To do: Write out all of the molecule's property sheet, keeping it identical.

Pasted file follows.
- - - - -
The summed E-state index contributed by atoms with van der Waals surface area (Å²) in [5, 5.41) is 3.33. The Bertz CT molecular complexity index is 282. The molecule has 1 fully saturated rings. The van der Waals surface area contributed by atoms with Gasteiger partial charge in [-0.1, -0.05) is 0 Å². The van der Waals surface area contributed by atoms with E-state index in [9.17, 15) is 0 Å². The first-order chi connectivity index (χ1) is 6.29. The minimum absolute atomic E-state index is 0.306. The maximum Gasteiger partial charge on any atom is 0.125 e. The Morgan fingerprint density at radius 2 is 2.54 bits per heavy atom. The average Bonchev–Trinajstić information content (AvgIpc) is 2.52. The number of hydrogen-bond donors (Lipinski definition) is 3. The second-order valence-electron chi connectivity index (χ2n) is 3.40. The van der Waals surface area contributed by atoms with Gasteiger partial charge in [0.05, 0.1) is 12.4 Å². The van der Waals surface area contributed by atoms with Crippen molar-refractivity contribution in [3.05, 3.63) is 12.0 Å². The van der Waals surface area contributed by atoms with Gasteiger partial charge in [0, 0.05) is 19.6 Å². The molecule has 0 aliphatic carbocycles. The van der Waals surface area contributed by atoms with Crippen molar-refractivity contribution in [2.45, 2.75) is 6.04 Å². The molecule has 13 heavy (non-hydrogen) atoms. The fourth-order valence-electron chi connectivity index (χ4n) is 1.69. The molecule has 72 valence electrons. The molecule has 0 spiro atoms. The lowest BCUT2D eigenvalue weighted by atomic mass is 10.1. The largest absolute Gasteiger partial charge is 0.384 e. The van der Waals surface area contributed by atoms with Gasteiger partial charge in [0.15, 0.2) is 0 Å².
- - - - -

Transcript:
The summed E-state index contributed by atoms with van der Waals surface area (Å²) in [5, 5.41) is 3.33. The Bertz CT molecular complexity index is 282. The molecule has 1 fully saturated rings. The van der Waals surface area contributed by atoms with Gasteiger partial charge in [-0.1, -0.05) is 0 Å². The van der Waals surface area contributed by atoms with E-state index in [9.17, 15) is 0 Å². The first-order chi connectivity index (χ1) is 6.29. The minimum absolute atomic E-state index is 0.306. The maximum Gasteiger partial charge on any atom is 0.125 e. The Morgan fingerprint density at radius 2 is 2.54 bits per heavy atom. The average Bonchev–Trinajstić information content (AvgIpc) is 2.52. The number of hydrogen-bond donors (Lipinski definition) is 3. The second-order valence-electron chi connectivity index (χ2n) is 3.40. The van der Waals surface area contributed by atoms with Gasteiger partial charge in [0.05, 0.1) is 12.4 Å². The van der Waals surface area contributed by atoms with Crippen molar-refractivity contribution in [3.05, 3.63) is 12.0 Å². The van der Waals surface area contributed by atoms with Gasteiger partial charge in [0, 0.05) is 19.6 Å². The molecule has 0 aliphatic carbocycles. The van der Waals surface area contributed by atoms with Crippen molar-refractivity contribution in [2.45, 2.75) is 6.04 Å². The molecule has 13 heavy (non-hydrogen) atoms. The fourth-order valence-electron chi connectivity index (χ4n) is 1.69. The molecule has 72 valence electrons. The molecule has 0 spiro atoms. The lowest BCUT2D eigenvalue weighted by atomic mass is 10.1. The largest absolute Gasteiger partial charge is 0.384 e. The van der Waals surface area contributed by atoms with Gasteiger partial charge in [0.15, 0.2) is 0 Å².